JOSHUA TREE — September has been designated as Support Morongo Basin Ambulance Month across the area as the nonprofit works to fund another emergency vehicle.
Since 1948, Morongo Basin Ambulance has provided emergency medical services and transportation during emergencies. It operates five ambulances that cover over 2,700 square miles of geographic area.
The directors and staff are asking the community to invest in their mission.
“We want to do this every September,” MBA Operations Chief Matthew Welsch said in a phone interview.
The fundraising goal is $100,000 for September — which could mean finding 1,000 people to donate $100 each, he said.
The $100,000 would help buy a new ambulance fully outfitted with a new gurney.
“Operationally, we’re pretty sustainable,” Welsch said. “We just want to make sure the community has the best and state-of-the-art services.”
Morongo Basin Ambulance does not receive any tax dollars. It is one of the only nonprofit ambulance services operating successfully in California, according to Welsch.
“We do not receive any tax dollars,” he said. “We are a nonprofit. Every dollar we make or is donated goes back into operations.”
Welsch and the board of directors are asking local governments to proclaim September Support Morongo Basin Ambulance Month. The Morongo Valley Community Services District did so on Aug. 20 and the Twentynine Palms City Council followed suit Tuesday.
“Seventy years ago, we were founded by seven volunteers from the community who saw a need and attempted to fill it,” Welsch told the Twentynine Palms council.
“Although we have grown quite a bit, at the core our mission continues to be the same, which is to be your community-based EMS organization.”
Steve Wilson, an MBA board member since early 2019, said the fundraiser is not a matter of covering basic operations.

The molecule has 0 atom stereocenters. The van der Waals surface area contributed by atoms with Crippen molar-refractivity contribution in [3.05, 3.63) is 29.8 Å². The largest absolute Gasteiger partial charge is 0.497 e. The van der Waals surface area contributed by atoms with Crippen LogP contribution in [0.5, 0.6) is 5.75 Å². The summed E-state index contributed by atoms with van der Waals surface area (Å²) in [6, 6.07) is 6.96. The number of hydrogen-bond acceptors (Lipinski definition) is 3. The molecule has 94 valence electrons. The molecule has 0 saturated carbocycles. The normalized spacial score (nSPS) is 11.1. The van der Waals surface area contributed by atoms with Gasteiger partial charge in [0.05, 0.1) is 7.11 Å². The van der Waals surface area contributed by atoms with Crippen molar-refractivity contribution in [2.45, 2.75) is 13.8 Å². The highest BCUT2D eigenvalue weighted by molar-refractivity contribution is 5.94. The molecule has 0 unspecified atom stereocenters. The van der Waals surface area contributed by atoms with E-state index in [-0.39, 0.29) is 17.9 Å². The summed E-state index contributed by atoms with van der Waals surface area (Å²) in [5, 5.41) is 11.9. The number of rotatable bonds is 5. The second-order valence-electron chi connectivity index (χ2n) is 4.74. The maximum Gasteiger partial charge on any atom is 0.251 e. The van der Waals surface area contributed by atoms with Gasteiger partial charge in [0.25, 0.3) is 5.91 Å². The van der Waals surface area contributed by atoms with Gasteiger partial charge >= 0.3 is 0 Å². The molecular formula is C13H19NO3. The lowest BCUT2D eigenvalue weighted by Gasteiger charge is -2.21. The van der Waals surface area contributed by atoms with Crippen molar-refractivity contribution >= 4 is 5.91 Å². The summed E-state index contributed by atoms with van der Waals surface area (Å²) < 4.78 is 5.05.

“We’re able to keep afloat,” Wilson said. “We want to stay ahead of everything.”
Wilson, a retired Sheriff’s Department sergeant, is hopeful the community will respond.
“I want the public to know they are getting a top-notch quality professional staff and ambulances without money coming out of their pockets,” Wilson said. “We have been doing this for 71 years.”
Equipment and staffing costs are rising, especially with the minimum wage increase coming in January 2020, Wilson said. In the meantime, state reimbursements for Medi-Cal and Medicare have not increased.
The MBA coverage area stretches from Morongo Valley to Amboy, and from Joshua Tree to Johnson Valley.
Wilson said keeping five ambulances on the road at all times with three stations — Joshua Tree, Twentynine Palms and Yucca Valley — is costly.
“We need a new ambulance every year and a half,” Wilson said. “We put so many miles on them.”
The MBA is led by an all-volunteer, unpaid board of directors. Currently the board has five members.
The MBA employs 45 full- and part-time people, including paramedics, emergency medical technicians, nurses and dispatchers providing advanced life support, basic life support and critical care services.
The nonprofit offers a membership program that covers individuals or all the members of a household. If the member has insurance, after the insurance pays its portion of the expense of an ambulance trip, MBA will write off any additional money owed by the patient. If the member doesn’t have insurance, the bill will be discounted by 50 percent.
Memberships cost $50 for individuals and $85 for families per year.
For more information on membership and other services, call (760) 366-8474 or visit www.mbambulance.org.